--photos by Gerald Torrence, 2001

Old Hopewell Cemetery

Rose Bud, Arkansas

This cemetery probably dates back as early as 1857, although 1877 is the earliest death date found on a tombstone here. Shirley Norman Gunn, who has devoted years of research to the Norman pioneers of this area, is convinced that Francis Marion Norman was buried here in 1857. She said she found the initials “F.M.N.” on one of the eight rock cairns in this graveyard. This cemetery is located at the site of the Old Hopewell Church and has not been used in years. It was listed in 1965 by Cloie and Leister Presley of the White County Historical Society, who reported “It covers a large area but is overgrown and few signs of graves. There are eight unmarked graves that are rocked. Mrs. Elwin Davis said two of those are her grandparents, Thomas and Harriet Duffle.”

When Leroy Blair of the White County Historical Society visited the cemetery January 9, 2001, he found it "in very poor condition … fallen trees have covered some of the trees and it is overgrown with brush and briars." However, it has subsequently been cleaned and a visitor in June 2004 proclaimed it to be "in the best shape it has been in for many years."

Blair said to reach the cemetery go east from Rose Bud on Highway 36 to Turner Road, just past Crockett’s Grocery [Crockett Brothers Grocery & Feed, 5542 Highway 36, Rose Bud]. Turn left on Turner Road; go about three-quarters of a mile to a gate on the left which is kept locked by Mr. Crockett at the store. After you get past the gate, go about one-half mile back into a pasture field. The cemetery is on the left in woods, just before an old house that is falling down. Mr. Crockett said he was told that this was the first Rose Bud post office."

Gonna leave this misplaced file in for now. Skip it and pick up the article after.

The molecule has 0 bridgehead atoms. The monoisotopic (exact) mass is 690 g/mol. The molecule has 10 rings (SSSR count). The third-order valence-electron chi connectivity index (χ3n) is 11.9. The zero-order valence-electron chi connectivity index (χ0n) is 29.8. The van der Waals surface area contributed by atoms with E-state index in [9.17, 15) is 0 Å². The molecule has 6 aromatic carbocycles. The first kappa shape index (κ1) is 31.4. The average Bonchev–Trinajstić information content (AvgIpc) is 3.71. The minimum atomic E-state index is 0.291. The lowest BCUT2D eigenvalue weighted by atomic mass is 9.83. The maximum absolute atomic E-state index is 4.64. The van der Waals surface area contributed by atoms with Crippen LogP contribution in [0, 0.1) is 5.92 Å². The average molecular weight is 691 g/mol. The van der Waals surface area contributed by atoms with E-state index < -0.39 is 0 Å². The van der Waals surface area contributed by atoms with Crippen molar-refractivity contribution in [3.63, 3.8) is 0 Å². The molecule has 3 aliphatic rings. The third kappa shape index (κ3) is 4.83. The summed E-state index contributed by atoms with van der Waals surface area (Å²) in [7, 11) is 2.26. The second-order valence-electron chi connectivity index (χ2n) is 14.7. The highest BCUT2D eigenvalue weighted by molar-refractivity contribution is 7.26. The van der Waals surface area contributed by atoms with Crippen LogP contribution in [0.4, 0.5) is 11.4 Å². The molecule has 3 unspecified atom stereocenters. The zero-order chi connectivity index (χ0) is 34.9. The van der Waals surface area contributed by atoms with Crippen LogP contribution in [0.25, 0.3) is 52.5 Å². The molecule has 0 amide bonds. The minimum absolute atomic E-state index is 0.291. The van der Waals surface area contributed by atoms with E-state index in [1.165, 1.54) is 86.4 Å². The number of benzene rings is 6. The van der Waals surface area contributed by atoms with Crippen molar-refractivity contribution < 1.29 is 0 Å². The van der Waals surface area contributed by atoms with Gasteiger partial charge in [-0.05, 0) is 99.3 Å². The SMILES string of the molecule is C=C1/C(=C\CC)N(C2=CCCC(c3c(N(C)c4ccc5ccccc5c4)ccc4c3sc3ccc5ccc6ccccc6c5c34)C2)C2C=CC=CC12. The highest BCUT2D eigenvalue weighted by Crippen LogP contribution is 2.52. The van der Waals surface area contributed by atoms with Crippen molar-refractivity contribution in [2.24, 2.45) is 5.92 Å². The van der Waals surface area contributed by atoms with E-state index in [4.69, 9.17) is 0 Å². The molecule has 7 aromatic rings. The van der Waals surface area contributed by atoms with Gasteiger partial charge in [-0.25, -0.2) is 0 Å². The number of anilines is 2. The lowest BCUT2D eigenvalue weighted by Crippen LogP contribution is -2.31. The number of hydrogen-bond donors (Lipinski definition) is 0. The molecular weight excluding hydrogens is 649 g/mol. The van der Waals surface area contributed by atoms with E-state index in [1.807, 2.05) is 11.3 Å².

Blair found about 50 graves that are marked only with rocks and saw approximately 50 more that "are just mounds or depressions in the ground." He also found the letters J.T.L. scratched on a rock that covers eight of the graves. He was unable to find three that were listed by the Presleys: B.J.H., Harriet Duffle and Thomas Duffle.

Gerald Torrence, another member of the White County Historical Society, visited the cemetery later in January 2001 to take photographs. While there, he found an unrecorded grave for a child, Cecil Wortham, under a fallen tree. The Wortham child, who died in 1909, might be the last recorded burial in the cemetery.

Torrence stopped at the Crocketts’ store and was told their great grandfather Crockett had purchased land in the area for 12 ½ cents per acre.

Blair’s report stated, "Mr. Crockett went to the cemetery with me. Without his help I probably never would have found it. He said during the summer months several people visit the cemetery."

If you have corrections to this list or additional information on Old Hopewell Cemetery, contact the White County Historical Society, P.O. Box 537, Searcy, AR 72145.

B., J.H. – carved on a rocked grave – no dates

Cooper, Rachel – March 4, 1832 – January 8, 1883 – wife of E.M. Cooper – tree has fallen on grave

Davis, Mary A. – May 15, 1880 – age 70 years, 21 days

Davis, R.W. – January 7, 1831 – August 10, 1900 – fence and concrete posts

Duffle, Harriet – wife of Thomas Duffle

Duffle, Thomas – husband of Harriet Duffle

Moss, D.L. – January 16, 1865 – September 23, 1889

Moss, William W. – September 12, 1815 – December 19, 1877 – husband of Mary Moss

Outland, William – June 16, 1826 – September 24, 1882.

Singleton, S.E. – May 7, 1854 – October 14, 1880

Wortham, Cecil – 1904 –1909 – tree has fallen on grave

Near the west edge the Presleys found three rocks in a line – carved – C.M., L.M., T.M. – and speculated they could be members of the Moss family.